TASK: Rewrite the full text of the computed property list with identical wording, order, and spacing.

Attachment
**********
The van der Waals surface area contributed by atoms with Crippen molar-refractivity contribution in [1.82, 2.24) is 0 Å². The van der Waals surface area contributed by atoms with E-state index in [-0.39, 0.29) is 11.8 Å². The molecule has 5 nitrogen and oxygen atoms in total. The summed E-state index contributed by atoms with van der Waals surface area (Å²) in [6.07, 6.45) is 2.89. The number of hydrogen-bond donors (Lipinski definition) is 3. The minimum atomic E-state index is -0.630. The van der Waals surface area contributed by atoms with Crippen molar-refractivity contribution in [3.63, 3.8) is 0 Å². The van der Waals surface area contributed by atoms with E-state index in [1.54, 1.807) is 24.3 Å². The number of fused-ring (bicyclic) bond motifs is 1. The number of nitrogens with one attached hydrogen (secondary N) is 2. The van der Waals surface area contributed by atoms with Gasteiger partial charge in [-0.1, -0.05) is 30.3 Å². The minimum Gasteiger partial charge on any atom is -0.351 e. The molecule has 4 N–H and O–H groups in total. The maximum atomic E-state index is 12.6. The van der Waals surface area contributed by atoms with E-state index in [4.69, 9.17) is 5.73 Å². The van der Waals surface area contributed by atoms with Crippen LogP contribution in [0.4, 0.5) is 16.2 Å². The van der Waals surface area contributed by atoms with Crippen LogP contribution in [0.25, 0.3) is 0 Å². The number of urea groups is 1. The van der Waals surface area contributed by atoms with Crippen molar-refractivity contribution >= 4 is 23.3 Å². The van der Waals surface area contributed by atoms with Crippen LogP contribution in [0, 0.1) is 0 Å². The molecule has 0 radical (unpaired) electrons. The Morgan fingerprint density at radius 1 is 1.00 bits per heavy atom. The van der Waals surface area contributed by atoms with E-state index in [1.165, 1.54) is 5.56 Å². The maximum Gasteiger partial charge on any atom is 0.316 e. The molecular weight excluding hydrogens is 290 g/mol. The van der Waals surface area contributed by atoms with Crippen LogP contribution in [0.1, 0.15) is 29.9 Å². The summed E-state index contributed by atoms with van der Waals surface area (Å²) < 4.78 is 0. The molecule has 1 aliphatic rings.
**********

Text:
The van der Waals surface area contributed by atoms with Crippen molar-refractivity contribution in [1.82, 2.24) is 0 Å². The van der Waals surface area contributed by atoms with E-state index in [-0.39, 0.29) is 11.8 Å². The molecule has 5 nitrogen and oxygen atoms in total. The summed E-state index contributed by atoms with van der Waals surface area (Å²) in [6.07, 6.45) is 2.89. The number of hydrogen-bond donors (Lipinski definition) is 3. The minimum atomic E-state index is -0.630. The van der Waals surface area contributed by atoms with Crippen molar-refractivity contribution in [3.63, 3.8) is 0 Å². The van der Waals surface area contributed by atoms with E-state index in [1.54, 1.807) is 24.3 Å². The number of fused-ring (bicyclic) bond motifs is 1. The number of nitrogens with one attached hydrogen (secondary N) is 2. The van der Waals surface area contributed by atoms with Gasteiger partial charge in [-0.1, -0.05) is 30.3 Å². The minimum Gasteiger partial charge on any atom is -0.351 e. The molecule has 4 N–H and O–H groups in total. The maximum atomic E-state index is 12.6. The van der Waals surface area contributed by atoms with E-state index in [4.69, 9.17) is 5.73 Å². The van der Waals surface area contributed by atoms with Crippen LogP contribution in [0.4, 0.5) is 16.2 Å². The van der Waals surface area contributed by atoms with Crippen LogP contribution in [0.25, 0.3) is 0 Å². The number of urea groups is 1. The van der Waals surface area contributed by atoms with Crippen molar-refractivity contribution >= 4 is 23.3 Å². The van der Waals surface area contributed by atoms with Crippen LogP contribution in [0, 0.1) is 0 Å². The molecule has 0 radical (unpaired) electrons. The Morgan fingerprint density at radius 1 is 1.00 bits per heavy atom. The van der Waals surface area contributed by atoms with E-state index in [1.165, 1.54) is 5.56 Å². The maximum Gasteiger partial charge on any atom is 0.316 e. The molecular weight excluding hydrogens is 290 g/mol. The van der Waals surface area contributed by atoms with Crippen LogP contribution in [0.1, 0.15) is 29.9 Å². The summed E-state index contributed by atoms with van der Waals surface area (Å²) < 4.78 is 0. The molecule has 1 aliphatic rings.